Jan Magnussen, however, was beached at the Ford Chicane, stuck in and entrenched in the gravel pit in the No. 74 car. Another Felbermayr Porsche was also off course, the No. 63 car driven by Horst Felbermayr Sr., and the fracas resulted in a safety car period. Magnussen was uninjured from the shunt.
Things were also discomforting for the sister No. 73 Corvette with Olivier Beretta fighting carbon monoxide poisoning, after inhaling fumes he had taken in the earlier safety car periods. He was rumored to be out of the race but has since returned, feeling better and healthy to drive.
It’s awful luck for Corvette who was faced with a similar nightmare situation at morning last year, and with the usual No. 4 car in ALMS competition. Last year it was a passing maneuver through Porsche Curves when the Peugeot of Anthony Davidson overtook Emmanuel Collard, and now this collision coming out of Porsche Curves heading to Ford Chicane has removed the dominant car from contention. This was a bigger hit than last year and Corvette crew chief Dan Binks confirmed the team’s No. 74 car has now been retired.
A tweet from Oliver Gavin said it all: “LM24 can b very tough sometimes... Jan had contact with Porsche coming out of Porsche curves, we r out. Tough on the team, we had control.”
Prior to the leading Corvette falling out of contention, Flying Lizard moved up to fourth place in the Pro class with its No. 80 Porsche (Jörg Bergmeister, Patrick Long, Lucas Luhr) ahead of the two BMWs.
The BMWs might figure back into the equation, said Joey Hand in the No. 56 car. Hand is seeking the sports car “Triple Crown” if he can add a class win at Le Mans to victories at the 24 Hours of Daytona and 12 Hours of Sebring this year. The BMW had a misfire and had a variety of things changed in the eighth hour.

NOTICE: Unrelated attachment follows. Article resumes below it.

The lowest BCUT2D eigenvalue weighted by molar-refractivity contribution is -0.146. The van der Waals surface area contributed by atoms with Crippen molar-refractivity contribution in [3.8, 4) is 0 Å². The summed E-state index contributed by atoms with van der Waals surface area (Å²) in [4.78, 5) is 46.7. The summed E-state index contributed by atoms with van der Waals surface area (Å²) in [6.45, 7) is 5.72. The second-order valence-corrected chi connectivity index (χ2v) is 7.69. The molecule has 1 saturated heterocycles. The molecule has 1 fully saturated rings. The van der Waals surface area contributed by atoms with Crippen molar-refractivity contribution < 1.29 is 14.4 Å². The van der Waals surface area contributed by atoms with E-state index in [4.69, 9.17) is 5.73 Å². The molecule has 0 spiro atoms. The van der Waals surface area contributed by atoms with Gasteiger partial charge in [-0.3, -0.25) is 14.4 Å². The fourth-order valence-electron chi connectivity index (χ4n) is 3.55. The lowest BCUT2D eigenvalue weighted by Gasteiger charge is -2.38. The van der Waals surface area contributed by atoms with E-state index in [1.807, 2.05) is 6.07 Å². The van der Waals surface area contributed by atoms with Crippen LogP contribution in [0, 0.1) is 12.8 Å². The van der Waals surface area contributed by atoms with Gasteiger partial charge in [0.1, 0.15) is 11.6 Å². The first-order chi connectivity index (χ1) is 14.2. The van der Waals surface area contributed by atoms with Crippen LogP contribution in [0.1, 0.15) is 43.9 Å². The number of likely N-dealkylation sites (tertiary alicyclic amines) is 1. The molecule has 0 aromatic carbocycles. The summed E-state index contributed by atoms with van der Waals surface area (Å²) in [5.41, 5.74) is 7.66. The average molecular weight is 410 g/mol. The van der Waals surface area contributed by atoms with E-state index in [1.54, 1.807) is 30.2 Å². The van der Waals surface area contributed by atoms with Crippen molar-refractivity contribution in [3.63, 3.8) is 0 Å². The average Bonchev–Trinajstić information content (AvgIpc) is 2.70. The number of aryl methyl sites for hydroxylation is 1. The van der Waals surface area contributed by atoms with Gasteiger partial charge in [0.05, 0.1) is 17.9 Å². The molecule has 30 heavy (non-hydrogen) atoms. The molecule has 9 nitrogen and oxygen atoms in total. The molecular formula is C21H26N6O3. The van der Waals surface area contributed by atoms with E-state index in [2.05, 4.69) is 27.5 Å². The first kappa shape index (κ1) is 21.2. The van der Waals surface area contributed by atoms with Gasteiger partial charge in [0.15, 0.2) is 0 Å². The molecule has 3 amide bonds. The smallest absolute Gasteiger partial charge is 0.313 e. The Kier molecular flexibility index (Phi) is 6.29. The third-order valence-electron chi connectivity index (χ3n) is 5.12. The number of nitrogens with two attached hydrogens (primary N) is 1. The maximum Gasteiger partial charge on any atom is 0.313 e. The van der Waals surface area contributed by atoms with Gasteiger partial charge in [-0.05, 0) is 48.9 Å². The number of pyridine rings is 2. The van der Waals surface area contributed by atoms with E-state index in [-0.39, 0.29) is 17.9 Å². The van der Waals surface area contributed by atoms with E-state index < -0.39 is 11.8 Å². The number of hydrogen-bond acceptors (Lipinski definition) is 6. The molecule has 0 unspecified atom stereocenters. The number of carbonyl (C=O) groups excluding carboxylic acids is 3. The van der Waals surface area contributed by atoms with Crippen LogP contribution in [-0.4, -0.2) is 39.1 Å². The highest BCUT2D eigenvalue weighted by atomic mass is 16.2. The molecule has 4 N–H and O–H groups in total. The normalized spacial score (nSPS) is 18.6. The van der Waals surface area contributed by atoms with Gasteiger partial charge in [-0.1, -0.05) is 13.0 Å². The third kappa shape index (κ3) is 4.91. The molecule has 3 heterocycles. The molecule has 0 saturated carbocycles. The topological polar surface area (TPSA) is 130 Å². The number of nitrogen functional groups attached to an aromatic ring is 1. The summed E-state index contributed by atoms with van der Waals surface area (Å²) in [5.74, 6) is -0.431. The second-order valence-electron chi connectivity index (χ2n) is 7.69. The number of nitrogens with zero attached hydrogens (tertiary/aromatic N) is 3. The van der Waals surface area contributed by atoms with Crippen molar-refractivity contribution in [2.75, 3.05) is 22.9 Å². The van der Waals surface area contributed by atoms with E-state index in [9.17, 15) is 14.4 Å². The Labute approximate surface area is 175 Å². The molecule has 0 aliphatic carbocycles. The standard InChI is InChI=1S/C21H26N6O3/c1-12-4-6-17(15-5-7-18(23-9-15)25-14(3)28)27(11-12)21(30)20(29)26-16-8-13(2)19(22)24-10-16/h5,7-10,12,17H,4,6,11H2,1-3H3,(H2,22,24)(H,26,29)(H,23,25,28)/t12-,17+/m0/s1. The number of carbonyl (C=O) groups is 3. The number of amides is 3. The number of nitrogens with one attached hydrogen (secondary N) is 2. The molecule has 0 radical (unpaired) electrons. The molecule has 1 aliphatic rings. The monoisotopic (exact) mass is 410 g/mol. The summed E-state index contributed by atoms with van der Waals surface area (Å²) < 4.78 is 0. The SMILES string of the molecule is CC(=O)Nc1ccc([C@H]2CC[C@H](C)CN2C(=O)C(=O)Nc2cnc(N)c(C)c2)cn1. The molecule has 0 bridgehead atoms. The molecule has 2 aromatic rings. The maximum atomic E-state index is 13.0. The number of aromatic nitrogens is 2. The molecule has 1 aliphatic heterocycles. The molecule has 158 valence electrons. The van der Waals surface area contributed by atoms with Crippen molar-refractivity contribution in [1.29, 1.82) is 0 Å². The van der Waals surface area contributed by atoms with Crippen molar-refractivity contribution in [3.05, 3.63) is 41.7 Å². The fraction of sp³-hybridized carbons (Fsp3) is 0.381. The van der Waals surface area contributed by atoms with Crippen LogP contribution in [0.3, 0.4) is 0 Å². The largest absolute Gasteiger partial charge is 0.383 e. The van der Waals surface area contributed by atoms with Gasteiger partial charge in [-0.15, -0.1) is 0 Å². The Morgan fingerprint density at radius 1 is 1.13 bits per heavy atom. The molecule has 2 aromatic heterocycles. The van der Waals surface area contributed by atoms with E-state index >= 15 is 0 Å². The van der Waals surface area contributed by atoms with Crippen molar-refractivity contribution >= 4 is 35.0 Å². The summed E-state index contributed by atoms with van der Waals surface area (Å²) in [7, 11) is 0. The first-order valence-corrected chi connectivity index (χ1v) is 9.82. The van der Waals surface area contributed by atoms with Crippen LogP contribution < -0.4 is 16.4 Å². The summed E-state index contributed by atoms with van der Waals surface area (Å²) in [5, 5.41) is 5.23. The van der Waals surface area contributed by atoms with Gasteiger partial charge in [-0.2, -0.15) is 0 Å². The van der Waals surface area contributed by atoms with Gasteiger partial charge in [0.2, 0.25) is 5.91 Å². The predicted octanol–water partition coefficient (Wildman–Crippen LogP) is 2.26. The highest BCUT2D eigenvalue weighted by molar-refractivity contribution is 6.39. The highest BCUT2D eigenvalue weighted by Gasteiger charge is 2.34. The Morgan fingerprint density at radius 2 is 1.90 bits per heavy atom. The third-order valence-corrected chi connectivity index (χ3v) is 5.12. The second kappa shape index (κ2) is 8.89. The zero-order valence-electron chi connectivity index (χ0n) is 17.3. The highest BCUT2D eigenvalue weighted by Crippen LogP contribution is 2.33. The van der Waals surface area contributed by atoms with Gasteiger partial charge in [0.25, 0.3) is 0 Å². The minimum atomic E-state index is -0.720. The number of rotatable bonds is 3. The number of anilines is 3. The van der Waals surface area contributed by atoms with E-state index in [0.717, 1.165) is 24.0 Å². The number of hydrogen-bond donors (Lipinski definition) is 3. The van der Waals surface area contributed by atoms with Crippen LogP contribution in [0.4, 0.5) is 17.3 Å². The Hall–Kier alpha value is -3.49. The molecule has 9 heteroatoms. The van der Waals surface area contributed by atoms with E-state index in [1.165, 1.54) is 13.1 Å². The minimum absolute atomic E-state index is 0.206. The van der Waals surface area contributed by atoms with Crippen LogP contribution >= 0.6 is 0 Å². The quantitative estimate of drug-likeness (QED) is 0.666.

“You see how quickly things can change here, I mean the leaders just got taken out,” Hand said.
AF Corse’s No. 71 car has lost one of its drivers, Rob Kauffman having been retired from competition following the incident with the No. 1 Audi during the night. That car, with Michael Waltrip and Rui Aguas still at the wheel, has been in-and-out of the garage with various mechanical issues.
The sister Lizard was engaged in an intriguing bout in GTE Am with Larbre Competition’s two cars, the Corvette and Porsche. Even that went up in flames as well, as past 8:20 a.m. the Lizards team manager Eric Ingraham reported the GTE Am Porsche has lost all drive and would retire as well. A shame for the solid trio of Darren Law, Le Mans debutante Spencer Pumpelly and team principal Seth Neiman.
Krohn Racing and Gulf AMR Middle East make up the Am class’s retirements; accident damage for the Aston and an engine failure which occurred without much warning, Michele Rugolo said, on the Krohn Ferrari F430 GT. Additional retirees in GTE Pro are the No. 64 Lotus, No. 79 Jota Aston Martin, and No. 89 Farnbacher Ferrari.